Anyway, yes, run .htaccess, by all means. And, keep after the perps. It's a never-ending battle! My .htaccess files are several 100 lines long.
     
    #4 VinDSL, Nov 20, 2012
    Last edited: Nov 20, 2012
  6. sourceninja

    sourceninja Diamond Member

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    The main issue with .htaccess is that typically those files have different permissions than your main apache config files.

    This means it may be possible for non-admins to write these files and thus 'undo' all of your security. If you need to do something that is temporary, .htaccess is a good place to do it, if you need to do something more permeant, just put it in your /etc/apache/sites-avaliable/sitename (or httpd.conf or whatever your server calls it).

    Personally I don't use .htaccess files on production systems, but we use then on all development systems (to let devs write their own rules).
     
  7. Red Squirrel

    Red Squirrel Lifer

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    If you are offering hosting and block .htaccess you'll have lot of unhappy customers. There are many things you can do such as error documents, forcing a file to act as another mime type (ex: I have a file with no extension I force to act as php, so it's like a virtual folder, its good for SEO). If you want to block htaccess then find out what type of things people are using them for and make sure those options are in the user's control panel and can be backed up easily.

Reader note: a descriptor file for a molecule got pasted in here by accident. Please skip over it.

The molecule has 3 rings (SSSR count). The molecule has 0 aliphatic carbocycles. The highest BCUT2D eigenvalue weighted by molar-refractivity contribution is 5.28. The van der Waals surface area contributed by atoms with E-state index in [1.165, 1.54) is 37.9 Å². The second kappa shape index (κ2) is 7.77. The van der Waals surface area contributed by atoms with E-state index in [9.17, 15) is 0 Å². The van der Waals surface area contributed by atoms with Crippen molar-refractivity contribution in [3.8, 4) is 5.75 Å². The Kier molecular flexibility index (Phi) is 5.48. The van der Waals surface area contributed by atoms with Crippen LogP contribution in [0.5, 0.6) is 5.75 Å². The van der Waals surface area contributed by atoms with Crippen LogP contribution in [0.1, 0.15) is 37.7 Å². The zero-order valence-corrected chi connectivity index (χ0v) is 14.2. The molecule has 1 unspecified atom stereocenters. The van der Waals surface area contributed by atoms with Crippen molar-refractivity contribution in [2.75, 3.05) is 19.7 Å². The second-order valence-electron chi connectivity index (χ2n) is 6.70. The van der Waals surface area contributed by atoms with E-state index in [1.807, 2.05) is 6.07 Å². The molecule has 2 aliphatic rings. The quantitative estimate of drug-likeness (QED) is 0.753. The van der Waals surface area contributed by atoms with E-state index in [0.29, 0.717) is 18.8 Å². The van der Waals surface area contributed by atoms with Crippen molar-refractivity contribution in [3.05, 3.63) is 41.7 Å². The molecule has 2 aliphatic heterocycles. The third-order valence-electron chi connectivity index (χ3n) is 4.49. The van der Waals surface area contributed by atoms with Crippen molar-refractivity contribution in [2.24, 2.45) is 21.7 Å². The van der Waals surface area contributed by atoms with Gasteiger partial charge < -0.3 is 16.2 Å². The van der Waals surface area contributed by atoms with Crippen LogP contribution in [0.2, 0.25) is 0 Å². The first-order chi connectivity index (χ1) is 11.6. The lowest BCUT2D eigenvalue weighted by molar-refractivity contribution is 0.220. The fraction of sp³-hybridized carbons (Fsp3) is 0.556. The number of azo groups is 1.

8. beginner99

    beginner99 Diamond Member

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    What's the advantage vs. putting config in apache config? I don't see the point outside of shared hosting and my common sense tells me that a site is more secure without .htaccess (eg. stuff in main config) than with them. AFAIK it is normally recommended to put all config in apache config and not htaccess.
     
  9. Red Squirrel

    Red Squirrel Lifer

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    Static config should be in the config file, but user config or config that is specific to a folder can be in .htaccess.

    Yes it's more secure to run without .htaccess. It's even more secure if you close port 80. :p

    One thing to watch for though is anything that allows a user to upload files, make sure they cannot create a file called .htaccess (ex: a picture upload site or something). Normally when I code a system like that I give my own file name and don't use the user supplied one.
     
  10. rahult